Even people who don't telecommute like the idea. According to the Harris survey, more than four in five workers call working from home a "significant job perk" that enables employees to balance work and family needs. Almost two-thirds say it increases worker productivity. In a survey last fall of U.S. workers commissioned by Regus, a provider of remote work space, 88% said managers need to be more accepting of flexible working arrangements, such as telecommuting.
It's an article of faith among telecommuters that they get more done at home. "I did the cubicle monkey thing, twiddling my thumbs until it was 5 o'clock, and I hate to tell my old bosses this, but I never worked harder than I do now," says Monica Clarke, 30, who expects to keep working remotely when her soldier husband is transferred this year from Fort Bragg in North Carolina to Colorado Springs.
Many of the fears about telecommuting have been dispelled, according to Jessica Lipnack, co-author of the book Virtual Teams. For instance, MIT Professor Thomas Allen has showed that if people are more than 150 feet apart, the probability that they'll communicate frequently plummets. Similarly, it seems that diverse, far-flung talents often are best assembled not physically, but by phone, computer and satellite from around the nation and world.
HOW TO MAKE IT WORK
For telecommuting to succeed, employer and employee have to agree on terms and a plan. "It isn't something you just do," Lister says. "You don't just send people out of the office with a laptop and expect it to work."
Some elements of successful telecommuting:
- Make it about the work, not where the work is done.
Many telecommuters say Yahoo should be less concerned about employees' physical location than their productivity. Mayer, McCready says, should get rid of the people who aren't pulling their weight, not telecommuting itself. For telecommuting to work, "you must have deliverables - things that everyone agrees you've got to get done," says Greg Gibbons, 51, who works for TEKsystems, a provider of IT help desk support services. Although the company is based in Maryland, he got permission to work (when not at clients' sites) from home in Wilmington, N.C., 3 miles from the beach.
- Talk more, not less.
Lister says managers and remote workers need to communicate more often than if they were sharing an office, using all the tools - e-mail, IM, phone and, if necessary, video.
- Build bridges between insiders and outsiders.
Gajendran says that although research shows telecommuting does not hurt relations between managers and workers, employees who work away from their offices for more than half the week say relationships with co-workers suffer. "Co-worker jealousy will put the brakes on a telework program very quickly," Lister says. "Companies have to have very clear rules about who can and can't telecommute" and explain why.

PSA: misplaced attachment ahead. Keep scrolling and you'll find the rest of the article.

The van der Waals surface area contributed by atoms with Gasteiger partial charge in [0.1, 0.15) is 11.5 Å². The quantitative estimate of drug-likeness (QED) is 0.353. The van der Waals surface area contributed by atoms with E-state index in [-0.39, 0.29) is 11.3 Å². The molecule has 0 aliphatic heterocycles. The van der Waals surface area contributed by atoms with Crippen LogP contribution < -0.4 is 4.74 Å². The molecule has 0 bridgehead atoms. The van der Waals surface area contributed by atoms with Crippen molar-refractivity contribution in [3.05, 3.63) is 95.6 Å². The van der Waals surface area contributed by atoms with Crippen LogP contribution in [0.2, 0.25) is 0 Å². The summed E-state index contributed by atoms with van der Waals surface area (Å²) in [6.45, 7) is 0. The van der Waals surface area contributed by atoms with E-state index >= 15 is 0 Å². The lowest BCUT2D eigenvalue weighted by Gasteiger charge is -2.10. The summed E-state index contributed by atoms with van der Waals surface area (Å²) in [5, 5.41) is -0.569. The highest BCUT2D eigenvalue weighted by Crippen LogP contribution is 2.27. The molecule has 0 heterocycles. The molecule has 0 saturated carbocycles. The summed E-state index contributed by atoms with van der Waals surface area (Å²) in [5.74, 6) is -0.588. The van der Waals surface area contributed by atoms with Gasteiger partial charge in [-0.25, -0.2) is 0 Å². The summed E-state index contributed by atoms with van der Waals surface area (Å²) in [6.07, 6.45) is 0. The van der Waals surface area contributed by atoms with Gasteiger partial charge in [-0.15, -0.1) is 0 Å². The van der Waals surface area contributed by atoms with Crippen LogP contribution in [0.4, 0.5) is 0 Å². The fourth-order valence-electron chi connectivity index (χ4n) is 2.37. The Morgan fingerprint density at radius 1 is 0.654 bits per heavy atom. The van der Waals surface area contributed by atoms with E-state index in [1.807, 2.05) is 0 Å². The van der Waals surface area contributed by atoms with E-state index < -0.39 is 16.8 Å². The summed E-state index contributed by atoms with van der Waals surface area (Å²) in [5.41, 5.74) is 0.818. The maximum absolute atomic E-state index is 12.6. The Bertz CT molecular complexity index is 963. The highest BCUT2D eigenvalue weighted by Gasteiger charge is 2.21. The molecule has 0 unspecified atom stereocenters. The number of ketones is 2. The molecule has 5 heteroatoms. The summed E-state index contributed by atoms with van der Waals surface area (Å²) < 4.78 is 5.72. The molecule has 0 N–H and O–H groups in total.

- Make telecommuters part of the office culture.
McCreary, the San Diego home-based computer engineer, works for a company based in New York City whose employees almost all telecommute. When she was telecommuting at a previous employer, an important policy change for how to get projects approved was spread only by word of mouth, leaving her out of the loop. "Then they were, 'We thought you knew that!'" she recalls, still irritated. Regus, the remote office space provider, says it's important to include telecommuters by inviting them to holiday parties and corporate outings.
- It's not for everyone.
Edward Shipley, who works for an industry association based in Washington, telecommutes from home in nearby Springfield, Va., every Thursday.
It's a privilege reserved for managers who apply after completing a probationary period of one year. His boss has ruled out telecommuting on Mondays or Fridays, because, he says, "it looks too much like a three-day weekend." He says he has to agree with her.
Lister says that unfortunately, the debate is "black and white, all-in or all-out" - focused on full-time telecommuters (Yahoo has about 200, out of 12,000 employees) who virtually never set foot in the office. She says telecommuting's "sweet spot" is a split, with roughly as much time spent working at home as at the office.
HERE TO STAY?
The very idea of limits on telecommuting unnerves some. For many younger workers, that flexibility is a given. For Boomers, who may have started their work lives tied to desks as their parents were - rushing to get in before the boss arrived, lingering in the evening until he left - it can be more complicated; working at home feels so good it must be wrong.
The Harris Poll, while generally reflecting approval of telecommuting, suggests such guilt could be well-founded. More than four in five workers say that working together in an office promotes team camaraderie; that some of the best ideas and decisions can come from impromptu, in-person meetings and discussions; that working in an office improves communication and collaboration.
Lister says that argues for part-time telecommuting, not a wholesale retreat to the office as seen on Mad Men. "Telework," she says, "is not a guilty pleasure any more."
Most telecommuters agree there's no going back. At least, they're not.
For McCreary, it's telecommute or bust. "I've been doing the job this way for so long, if I couldn't telecommute, I wouldn't do it at all. I have no interest in ever going to an office again. Dress up every day? Horrible!"
Rick Hampson has been telecommuting several days a week since joining USA TODAY in 1997. His Tibetan Terrier, Marty, seems to appreciate the company.